by Roger Feldman -- Bingham, Dana and Gould, P.C.
The news magazines are full of efforts to delineate cults from faiths. In business we similarly seek to sort out "fads" from "trends." In the energy business, we are constantly required to make this distinction at two continually interacting levels: economic/regulatory formulations ("public policy") and strategic corporate responses ("business planning").
Currently, the deregulating electric power industry is sorting out the public policy and business planning ramifications of "convergence" - the interplay at the end use customer level of multiple end use services. Already put in play has been the convergence of electricity and natural gas. The connections in that context are readily apparent: alternative energy sources; deregulated trading possibilities; shared savings possibilities through energy service companies. Convergence has emerged as a national strategy of some firms for leapfrogging markets and a defensive strategy to, in effect, create regional energy fortresses. In short, the institutionalization in modern, electronic based form of the combination company, has clearly graduated to the trend stage. As pointed out in an earlier "viewpoint," the regulators have yet to catch up and the federal legislators remain too embroiled in the electric wars.
Following behind gas-electric convergence has been the potential assimilation by the electric power industry of telecom applications-physical asset usage (e.g. PCS) new services based on access to end use customers; hybrid IT - electric power products. Clearly present, but harder to conceptualize because telecom deregulation - with its strong technological driven - and power deregulation - still principally economically based - present greater strategic difficulties. Nevertheless, in the telecom deregulation bill, Congress drove a greater hole in PUHCA for telecom-power convergence by regulated companies than it ever has been willing to permit in the gas-electric context. In short convergence with more wizardry, but not therefore dismissible as a new cult.
Enter now a sinister sounding combination: electricity and water. The latter, in may way the last relatively untouched relic of the pre-competitive era of regulated natural monopolies. What logic in fleeing from the rigors of deregulation to what traditionally has been the "backwater" (a pun") of regulated industry? Nostalgia? Fear of competition? Cult tendencies?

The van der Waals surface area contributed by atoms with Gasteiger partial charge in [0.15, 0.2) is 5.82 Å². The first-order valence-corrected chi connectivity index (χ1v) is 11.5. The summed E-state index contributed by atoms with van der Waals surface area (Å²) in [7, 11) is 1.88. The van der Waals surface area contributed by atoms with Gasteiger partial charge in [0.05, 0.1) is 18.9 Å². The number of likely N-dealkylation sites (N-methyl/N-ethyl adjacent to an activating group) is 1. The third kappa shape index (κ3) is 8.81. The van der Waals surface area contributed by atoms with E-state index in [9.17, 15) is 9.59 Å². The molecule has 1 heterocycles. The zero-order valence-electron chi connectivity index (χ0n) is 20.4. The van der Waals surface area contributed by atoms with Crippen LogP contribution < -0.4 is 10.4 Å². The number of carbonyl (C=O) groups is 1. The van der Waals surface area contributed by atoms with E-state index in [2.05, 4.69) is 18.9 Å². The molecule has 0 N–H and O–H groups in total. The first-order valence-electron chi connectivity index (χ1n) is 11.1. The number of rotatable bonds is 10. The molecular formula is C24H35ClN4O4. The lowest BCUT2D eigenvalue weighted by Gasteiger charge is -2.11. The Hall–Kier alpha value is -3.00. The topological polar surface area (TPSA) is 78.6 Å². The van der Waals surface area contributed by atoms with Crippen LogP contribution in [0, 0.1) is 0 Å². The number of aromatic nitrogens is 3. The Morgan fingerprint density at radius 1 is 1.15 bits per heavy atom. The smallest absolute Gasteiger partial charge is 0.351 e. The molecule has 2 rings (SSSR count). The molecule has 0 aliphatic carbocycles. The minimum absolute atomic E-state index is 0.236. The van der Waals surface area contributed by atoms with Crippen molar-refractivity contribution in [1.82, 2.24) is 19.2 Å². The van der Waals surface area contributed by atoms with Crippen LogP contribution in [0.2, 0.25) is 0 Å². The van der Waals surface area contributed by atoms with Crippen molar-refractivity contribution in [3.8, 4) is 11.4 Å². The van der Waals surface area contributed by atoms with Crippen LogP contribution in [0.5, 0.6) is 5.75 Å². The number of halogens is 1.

And yet, like the first drops of rain on a windshield that presage a storm, more and more instances of aqua/power have begun to emerge. As with power deregulation, the first landmark signs are from the U.K. North West Water executed a $2.9 billion merger with Norweb, an electricity company. Welsh Water followed South Wales Electricity plc. Enron forms a special subsidiary to commoditize water use. Jacek Makowski reemerges from IPPdom as (modest corporate sobriquet) Poseidon. Smaller utilities begin to play "pac man" with smaller water companies, e.g. NIPSCO, (IWC Resources) Minnesota Power. In the US. power producers joint venture with affiliates of English deregulated water companies, e.g. Ogden Yorkshire. Giant European utilities begin to straddle both fields in the Western hemisphere, e.g. Compagnie Generale des Eaux. Globally, its French rival Lyonnaise des Eaux appears to be pursuing a similar route. Utilities and sophisticated automatic meter reading companies create strategic alliances. The interplay of water and energy management and conservation begins to be institutionalized. Power plays into the water business begin to look less like an awkward lumber and more like a strategic lunge.
What is the significance of the broadening ripples of convergence, now reaching water, caused when the regulators threw the rock of deregulation into the once turgid regulatory pool? Not, I would suggest, the creation of a mere cult. Rather, a signal to those who would play in the private power deregulated market that there are more options to think about than becoming just another power merchant on the block. Innovation to exploit the general regulatory trend toward introduction of competitive flexibility may be a key business strategy for nimble, high intellectual capital firms, whether private or part of unregulated holding companies. Because todays apparent lack of orthodoxy in thought could well become part of tomorrows differentiating and even strategically necessary strategy.
In sum, "dew convergence" is a phenomenon not just for a few extra-capitalized firms. It is a challenge and opportunity for that segment of the private power industry which seeks to benefit from rather than be submerged by convergence. Whether the logic is similar developmental skillset requirements or analogous traditional utility regulatory characteristics, private power should recognize that if they cast their electric cord upon the water, it may be returned many fold. I look for legislators to recognize and be supportive of this form of cumulative deregulation through convergence. Perhaps it will even find its way into pending federal legislation.
ROGER FELDMAN, Co-Chair of Andrews Kurth LLP Climate Change and Carbon Markets Group has practiced law related to the finance of environmental and energy projects and companies for 40 years. In particular, he has analyzed and executed a wide variety and substantial value of project financings. He chairs the American Bar Association’s Committee on Carbon Trading and Finance, serves on the Board of the American Council for Renewable Energy, and has been a senior official in the Federal Energy Administration. He is a graduate of Brown University, Yale Law School and Harvard Business School.